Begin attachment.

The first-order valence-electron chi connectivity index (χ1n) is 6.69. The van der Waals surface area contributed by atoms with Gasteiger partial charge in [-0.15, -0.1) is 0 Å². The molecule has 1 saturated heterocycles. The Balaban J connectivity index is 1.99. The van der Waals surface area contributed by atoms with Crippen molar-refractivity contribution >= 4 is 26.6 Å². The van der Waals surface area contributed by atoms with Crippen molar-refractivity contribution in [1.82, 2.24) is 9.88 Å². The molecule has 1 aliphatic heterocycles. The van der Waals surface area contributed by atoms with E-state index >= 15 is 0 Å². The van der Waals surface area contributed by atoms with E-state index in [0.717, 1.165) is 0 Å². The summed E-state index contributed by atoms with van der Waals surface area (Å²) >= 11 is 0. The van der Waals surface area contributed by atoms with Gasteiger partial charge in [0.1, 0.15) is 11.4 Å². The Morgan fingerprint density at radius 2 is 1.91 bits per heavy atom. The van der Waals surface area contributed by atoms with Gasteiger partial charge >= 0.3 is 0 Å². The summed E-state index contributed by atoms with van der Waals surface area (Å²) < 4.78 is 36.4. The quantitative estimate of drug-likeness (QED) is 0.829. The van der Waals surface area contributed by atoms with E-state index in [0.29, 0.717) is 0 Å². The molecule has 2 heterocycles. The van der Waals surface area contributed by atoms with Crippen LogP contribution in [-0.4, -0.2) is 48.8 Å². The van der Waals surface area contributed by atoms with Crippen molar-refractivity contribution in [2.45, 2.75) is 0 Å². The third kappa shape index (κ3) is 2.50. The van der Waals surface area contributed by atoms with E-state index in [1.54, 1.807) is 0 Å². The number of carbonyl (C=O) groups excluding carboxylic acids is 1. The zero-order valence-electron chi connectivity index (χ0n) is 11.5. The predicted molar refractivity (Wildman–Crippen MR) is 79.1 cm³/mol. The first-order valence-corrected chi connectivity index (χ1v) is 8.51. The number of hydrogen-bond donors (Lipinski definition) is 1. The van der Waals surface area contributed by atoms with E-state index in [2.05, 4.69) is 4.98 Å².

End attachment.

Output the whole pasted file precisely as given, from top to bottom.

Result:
The first-order valence-electron chi connectivity index (χ1n) is 6.69. The van der Waals surface area contributed by atoms with Gasteiger partial charge in [-0.15, -0.1) is 0 Å². The molecule has 1 saturated heterocycles. The Balaban J connectivity index is 1.99. The van der Waals surface area contributed by atoms with Crippen molar-refractivity contribution >= 4 is 26.6 Å². The van der Waals surface area contributed by atoms with Crippen molar-refractivity contribution in [1.82, 2.24) is 9.88 Å². The molecule has 1 aliphatic heterocycles. The van der Waals surface area contributed by atoms with E-state index >= 15 is 0 Å². The van der Waals surface area contributed by atoms with E-state index in [0.717, 1.165) is 0 Å². The summed E-state index contributed by atoms with van der Waals surface area (Å²) >= 11 is 0. The van der Waals surface area contributed by atoms with Gasteiger partial charge in [0.1, 0.15) is 11.4 Å². The Morgan fingerprint density at radius 2 is 1.91 bits per heavy atom. The van der Waals surface area contributed by atoms with Gasteiger partial charge >= 0.3 is 0 Å². The summed E-state index contributed by atoms with van der Waals surface area (Å²) < 4.78 is 36.4. The quantitative estimate of drug-likeness (QED) is 0.829. The van der Waals surface area contributed by atoms with E-state index in [0.29, 0.717) is 0 Å². The molecule has 2 heterocycles. The van der Waals surface area contributed by atoms with Crippen LogP contribution in [-0.4, -0.2) is 48.8 Å². The van der Waals surface area contributed by atoms with Crippen molar-refractivity contribution in [2.45, 2.75) is 0 Å². The third kappa shape index (κ3) is 2.50. The van der Waals surface area contributed by atoms with E-state index in [1.54, 1.807) is 0 Å². The number of carbonyl (C=O) groups excluding carboxylic acids is 1. The zero-order valence-electron chi connectivity index (χ0n) is 11.5. The predicted molar refractivity (Wildman–Crippen MR) is 79.1 cm³/mol. The first-order valence-corrected chi connectivity index (χ1v) is 8.51. The number of hydrogen-bond donors (Lipinski definition) is 1. The van der Waals surface area contributed by atoms with E-state index in [2.05, 4.69) is 4.98 Å².